More trouble for NYC airports

A few months ago the FAA announced that they would be implementing slot controls for the NYC airports to help reduce the systemic delays that the city experiences (Story 1; Story 2).  By limiting airlines to only scheduling the number of flights that can actually take off and land in a given time frame there was a small chance that the system would actually operate smoothly at least part of the time.

That plan is now on hold as the Port Authority, with the support of Senator Chuck Schumer, have refused to go along with the government plan.  Schumer took a very reasonable approach to the proposal in his response:

The D.O.T. appears hell-bent on jamming this unworkable plan down the throats of the Port Authority and New York City air travelers, but we are going to fight them every step of the way. The Port Authority is absolutely right to block the D.O.T.’s efforts. The bottom line is this harebrained, untested scheme will cause chaos at our airports, raise fares, and reduce travel options and not ease delays one bit. The D.O.T. needs to back down from this crusade and finally take the obvious steps of updating antiquated technology and fully staffing New York’s air traffic control towers so we can finally deliver some long overdue relief.

OK…maybe not at all reasonable.  Yes, the technology is in desperate need of updates.  Yes, we need more controllers.  Yes, we need to adjust the routings of planes to allow for more efficient use of the airspace around the airports.  But none of those are going to happen this month.  Odds are none of those are going to happen this year, or even in the next 5 years.  But in the mean time, Schumer feels that it is in the best interests of New York and the rest of the country to continue under a system that is actually operating at worse levels than Chicago did in 2000/2001, and that is hard to do.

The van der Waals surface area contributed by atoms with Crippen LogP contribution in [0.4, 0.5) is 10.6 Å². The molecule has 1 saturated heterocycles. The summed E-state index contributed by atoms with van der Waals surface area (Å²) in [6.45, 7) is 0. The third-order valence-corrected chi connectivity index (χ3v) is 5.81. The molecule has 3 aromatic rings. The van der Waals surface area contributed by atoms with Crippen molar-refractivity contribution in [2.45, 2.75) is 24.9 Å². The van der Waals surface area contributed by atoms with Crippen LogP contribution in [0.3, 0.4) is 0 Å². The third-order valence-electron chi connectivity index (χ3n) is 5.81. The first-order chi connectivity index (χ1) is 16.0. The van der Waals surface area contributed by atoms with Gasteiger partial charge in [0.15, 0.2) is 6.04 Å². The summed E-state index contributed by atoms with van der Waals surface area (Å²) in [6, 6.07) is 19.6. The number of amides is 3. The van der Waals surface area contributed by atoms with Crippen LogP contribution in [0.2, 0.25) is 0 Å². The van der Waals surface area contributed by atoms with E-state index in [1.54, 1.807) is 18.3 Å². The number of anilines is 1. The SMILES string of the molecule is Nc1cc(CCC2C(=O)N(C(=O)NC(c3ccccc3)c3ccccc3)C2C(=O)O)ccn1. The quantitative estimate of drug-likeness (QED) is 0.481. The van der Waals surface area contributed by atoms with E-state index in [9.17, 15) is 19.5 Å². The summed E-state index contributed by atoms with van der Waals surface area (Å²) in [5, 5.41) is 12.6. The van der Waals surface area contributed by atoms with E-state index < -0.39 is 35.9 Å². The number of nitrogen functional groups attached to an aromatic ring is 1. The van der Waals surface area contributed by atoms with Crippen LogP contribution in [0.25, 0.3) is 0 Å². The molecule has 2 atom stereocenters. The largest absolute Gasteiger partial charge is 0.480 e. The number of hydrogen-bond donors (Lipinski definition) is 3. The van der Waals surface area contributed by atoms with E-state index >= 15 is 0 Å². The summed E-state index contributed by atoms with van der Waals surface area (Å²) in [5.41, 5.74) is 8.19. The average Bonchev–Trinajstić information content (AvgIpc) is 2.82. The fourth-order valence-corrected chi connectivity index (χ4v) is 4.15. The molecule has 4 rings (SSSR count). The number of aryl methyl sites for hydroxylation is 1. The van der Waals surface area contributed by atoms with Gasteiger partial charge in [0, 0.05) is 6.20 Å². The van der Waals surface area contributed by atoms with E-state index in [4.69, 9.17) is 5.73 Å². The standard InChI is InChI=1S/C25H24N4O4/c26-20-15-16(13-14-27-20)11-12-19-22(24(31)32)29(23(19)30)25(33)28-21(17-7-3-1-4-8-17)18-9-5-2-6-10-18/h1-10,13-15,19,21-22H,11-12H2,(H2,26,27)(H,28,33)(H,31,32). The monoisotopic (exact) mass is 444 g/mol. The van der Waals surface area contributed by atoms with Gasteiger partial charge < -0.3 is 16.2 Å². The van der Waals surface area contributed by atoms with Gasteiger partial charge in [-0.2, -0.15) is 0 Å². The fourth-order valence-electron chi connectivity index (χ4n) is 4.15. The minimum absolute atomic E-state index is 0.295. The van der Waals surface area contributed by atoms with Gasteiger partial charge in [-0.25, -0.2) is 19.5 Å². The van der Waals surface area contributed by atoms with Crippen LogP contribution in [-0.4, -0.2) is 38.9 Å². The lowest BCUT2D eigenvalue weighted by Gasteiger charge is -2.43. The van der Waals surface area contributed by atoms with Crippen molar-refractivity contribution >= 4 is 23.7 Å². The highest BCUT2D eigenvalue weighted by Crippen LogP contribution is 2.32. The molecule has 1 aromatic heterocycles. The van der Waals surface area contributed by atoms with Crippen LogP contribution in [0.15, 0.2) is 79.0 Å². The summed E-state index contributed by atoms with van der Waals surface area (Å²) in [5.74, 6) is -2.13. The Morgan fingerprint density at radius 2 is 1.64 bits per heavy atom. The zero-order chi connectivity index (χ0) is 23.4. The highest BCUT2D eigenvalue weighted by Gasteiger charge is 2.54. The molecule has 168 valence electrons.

The FAA, for its part, points out that they’re talking about very few slots, and that they are going to pretty much allow the folks who are already flying to the airports to keep doing so:

Although market-based mechanisms are the most effective way to allocate scarce resources—like slots—we have taken a very conservative approach to introducing these mechanisms with this proposal. The vast majority of hourly operations at the airport, as much as 90 percent or more, would be “grandfathered” and leased to the existing operators for non-monetary consideration. The market-based aspect of our proposal involves auctioning off leases for only a limited number of the remaining slots.

So the FAA slot controls are in place now, but they cannot actually assign any new slots it seems.  And we’re getting no closer to actually solving any of the problems, but claiming that it is in the best interest of the public.  Come on Chuck…get a clue.  Actually he’s my senator.  Maybe I’ll give him a call tomorrow and tell him how stupid his plan is. 

Slot controls work just fine all over the world, including the ability for the airline who owns the slot to sell it to someone else if they want to.  There are plenty of problems at London’s Heathrow, but the slot control system and resale market there works just fine.  Sure, you don’t want to be Continental who paid $209MM to get their 4 pairs of slots, but that’s what the market dictates.  And anything is better than what we have now.

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Seth Miller

I'm Seth, also known as the Wandering Aramean. I was bit by the travel bug 30 years ago and there's no sign of a cure. I fly ~200,000 miles annually; these are my stories. You can connect with me on Twitter, Facebook, and LinkedIn.